P is for Phosphorus

Phosphorous is found in your bones so we made our own little cardboard and tape skeleton. He liked telling me what body parts we needed next. Not gonna lie, I probably would have just done a head, body, arms and legs, but he insisted we have hands and feet. lol

Ra is for Radium

Radium glows in the dark so I got out a race car with wheels that glow in the dark and we played with it in closets and under furniture. He was not at all willing to pin this to the board so it remains off the board. Can’t win them all ๐Ÿ˜‰

S is for Sulfur

It is also found in Tires. Fierce thought this was great so he threw a toy car tire into a fort we had made and then once we were inside said, “Oh no! It is stinky!” and we had to scramble out as fast as we could…and repeat 100x. If you ask him what S stands for he will pinch his nose and say Sulfur is stinky!

Ti is for Titanium

Titanium is found in the metal on airplanes. I pinned up one of his planes to the board. He has tried to take this down on a few occasions, but it has held fast…Mom for the win!

U is for Uranium

I told Fierce that uranium is used to make energy as I drew a rough sketch of a power plant. The next time we were at the Science Museum, I pointed out their sketch on uranium as well. He was not that interested. The battery, coal and wind farm examples were a lot more fun sooo….still on the lookout to find a way to make this interesting for him.

V is for Vanadium

Vanadium is found in springs so I opened up a broken toy and yanked out one of the springs where the batteries are held. He thought this was fun to watch, but disappointed that I wasn’t actually going to fix the toy. Sorry kid, this is for science!

W is for Tungston

W is for Tungsten and that is Wierd. ย Tools made of tungsten can cut through metal so we hung up one of his play tools on the board.

Xe is for Xenon

Xenon is a blue gas in earth’s atmosphere. For this one I drew a picture of blue gas with crayon and called it good ๐Ÿ˜‰

Y is for Yttrium

Yttrium is found in LED light bulbs so we hung one of these up with a twist tie.

Zn is for Zinc

Zinc is in every cell of your body and in the food that you eat. It helps you to grow. To represent growth we hung up a measuring tape. I had my husband take a picture of me boosting Fierce up to pin the last piece on the board. It is a little blurry, but I think you can tell we had fun with this project.

The Perfect Latte

How to Make the Perfect Latte

I am a bit of a coffee drinker. I can’t wait to have my first cup in the morning and sit and watch the birds. I also have a two year old so the bird watching is not as achievable as the latte ๐Ÿ˜‰ Then, like clockwork 2:00 pm rolls around and I need my “crutch cup of coffee.” I just like it. My 3rd and final latte of the day occurs at about 10:00 pm while I relax and watch a movie…and yes I sleep at night.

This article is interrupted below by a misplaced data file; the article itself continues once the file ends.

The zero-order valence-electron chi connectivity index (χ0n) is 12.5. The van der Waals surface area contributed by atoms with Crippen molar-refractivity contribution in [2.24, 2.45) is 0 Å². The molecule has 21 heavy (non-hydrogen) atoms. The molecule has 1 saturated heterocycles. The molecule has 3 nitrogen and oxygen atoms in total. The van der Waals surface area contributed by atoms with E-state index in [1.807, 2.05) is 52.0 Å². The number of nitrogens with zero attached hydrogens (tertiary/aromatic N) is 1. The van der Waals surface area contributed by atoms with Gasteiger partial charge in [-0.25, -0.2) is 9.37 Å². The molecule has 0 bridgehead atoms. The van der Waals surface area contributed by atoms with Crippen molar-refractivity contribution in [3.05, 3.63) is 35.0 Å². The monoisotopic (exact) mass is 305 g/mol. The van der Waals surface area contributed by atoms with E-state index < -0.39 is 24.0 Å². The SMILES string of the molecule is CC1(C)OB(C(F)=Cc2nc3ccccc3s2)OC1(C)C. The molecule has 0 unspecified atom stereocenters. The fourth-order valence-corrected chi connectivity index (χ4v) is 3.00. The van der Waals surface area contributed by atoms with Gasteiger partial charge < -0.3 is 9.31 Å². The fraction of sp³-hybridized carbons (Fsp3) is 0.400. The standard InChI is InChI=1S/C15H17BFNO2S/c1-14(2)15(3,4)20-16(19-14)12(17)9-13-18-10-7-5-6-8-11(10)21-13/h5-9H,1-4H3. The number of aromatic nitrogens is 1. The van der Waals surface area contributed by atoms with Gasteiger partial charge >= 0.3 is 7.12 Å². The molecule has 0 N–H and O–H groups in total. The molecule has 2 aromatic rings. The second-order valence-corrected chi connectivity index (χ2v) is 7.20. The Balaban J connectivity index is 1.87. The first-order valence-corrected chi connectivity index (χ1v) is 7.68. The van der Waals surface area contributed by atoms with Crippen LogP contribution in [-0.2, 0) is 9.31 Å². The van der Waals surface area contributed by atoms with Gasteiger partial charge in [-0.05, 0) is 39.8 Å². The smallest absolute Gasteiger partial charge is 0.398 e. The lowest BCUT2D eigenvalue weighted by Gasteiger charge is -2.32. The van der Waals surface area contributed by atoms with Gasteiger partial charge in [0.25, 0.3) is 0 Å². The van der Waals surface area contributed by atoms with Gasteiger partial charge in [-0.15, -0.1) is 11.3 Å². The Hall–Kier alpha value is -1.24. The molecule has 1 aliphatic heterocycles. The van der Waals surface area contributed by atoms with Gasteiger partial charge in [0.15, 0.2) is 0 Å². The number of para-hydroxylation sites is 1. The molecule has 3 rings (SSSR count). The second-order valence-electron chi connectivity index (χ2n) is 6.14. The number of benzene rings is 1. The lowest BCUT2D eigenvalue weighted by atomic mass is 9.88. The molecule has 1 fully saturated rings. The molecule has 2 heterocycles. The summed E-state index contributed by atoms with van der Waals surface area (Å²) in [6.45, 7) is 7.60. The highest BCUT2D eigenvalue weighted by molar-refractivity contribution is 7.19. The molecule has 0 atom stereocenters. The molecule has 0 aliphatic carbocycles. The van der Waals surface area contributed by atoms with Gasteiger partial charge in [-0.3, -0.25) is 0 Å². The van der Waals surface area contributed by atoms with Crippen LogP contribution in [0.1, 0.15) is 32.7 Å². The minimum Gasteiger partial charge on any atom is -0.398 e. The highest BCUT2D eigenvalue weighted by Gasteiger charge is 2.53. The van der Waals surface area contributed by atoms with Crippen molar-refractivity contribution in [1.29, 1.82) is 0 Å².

Better than Starbucks

After trying my latte, a friend said it was better than Starbucks and she was coming over every morning for a cup of coffee from then on…

The Perfect Latte:

  • ♥ For those who like sugar (ie: my husband): Put 1-2 tbs of white sugar, stir and drink.
  • ♥ For the Perfect Latte: Just add a sprinkling of cinnamon on top, stir and enjoy!
  • ♠ Note: I used 2 different sized cups to show you can use either with the machine. For a taller coffee mug, you just have to remove the Tray.

Rose Petal Tea

Collecting Your Blooms

Harvest your rose petals when they first bloom because this is when they are the most fragrant. I know, I know, this will be hard! Remember, you only need a few blooms for the tea so you will still get to keep your rose bush mostly undisturbed.

If you do pick a few to store, you will need to dry them in a dehydrator or in an oven at a low temperature.

Another quick note: You will want to make sure that the store you buy your roses from did not spray them with chemicals.

How to Make Rose Petal Tea

Put boiling water in your tea pot and then add 3 roses.

Let the tea steep for 3-5 minutes.

Pour a cup of tea and enjoy!

Medicinal Benefits of Rose Tea

Rose petal tea is said to help prevent digestive problems, cleanse the bladder and kidneys and help with stress. It can also be a laxative if taken in excess, so one should drink it in moderation.

Rose petal tea is very light tasting and I really enjoyed it’s warmth. I also tried the tea after it soaked overnight and liked it even more. The taste was floral adding to the beauty of this lovely drink. I hope you try it as well! Let me know what you think ๐Ÿ™‚

Honeysuckle Tea

This morning I gathered yellow honeysuckle for my morning tea. The tea has a vibrant yellow color, smells a bit like grass and has a very calm or mild green tea taste. It was a beautiful way to start my weekend ๐Ÿ™‚


Honeysuckle…to be or not to be?

To Be: Honeysuckle petals make a delicious and fragrant tea. It is said to help with coughs, reduce temperature and to remove toxins from the body (laxative). Avoid putting the leaves of the plant in the tea because it will make it taste bitter.

Not To Be: Do NOT put the honeysuckle berries in your tea or eat them. They are poisonous!

To Be: Hummingbirds love these plants so you will be able to sip tea and watch nature’s beauty.

Not To Be: Other wildlife also like these plants such as bees and moths…hmmmm

Anyways, it is best to harvest the petals when they first bloom because this is when they are the most fragrant. You can use the petals fresh or dry them. Boil water in your tea pot, pour it into your teacup to warm it up and then empty your tea pot. Place about 10 petals into your tea pot and pour boiling water (176-185ยฐf) over the tea. Then steep for 3 minutes. Enjoy! You can also try it chilled. Both ways are delicious!

If you want to check out the book I have been basing my tea garden on, I really love and recommend it!:ย Homegrown Tea: An Illustrated Guide to Planting, Harvesting, and Blending Teas and Tisanes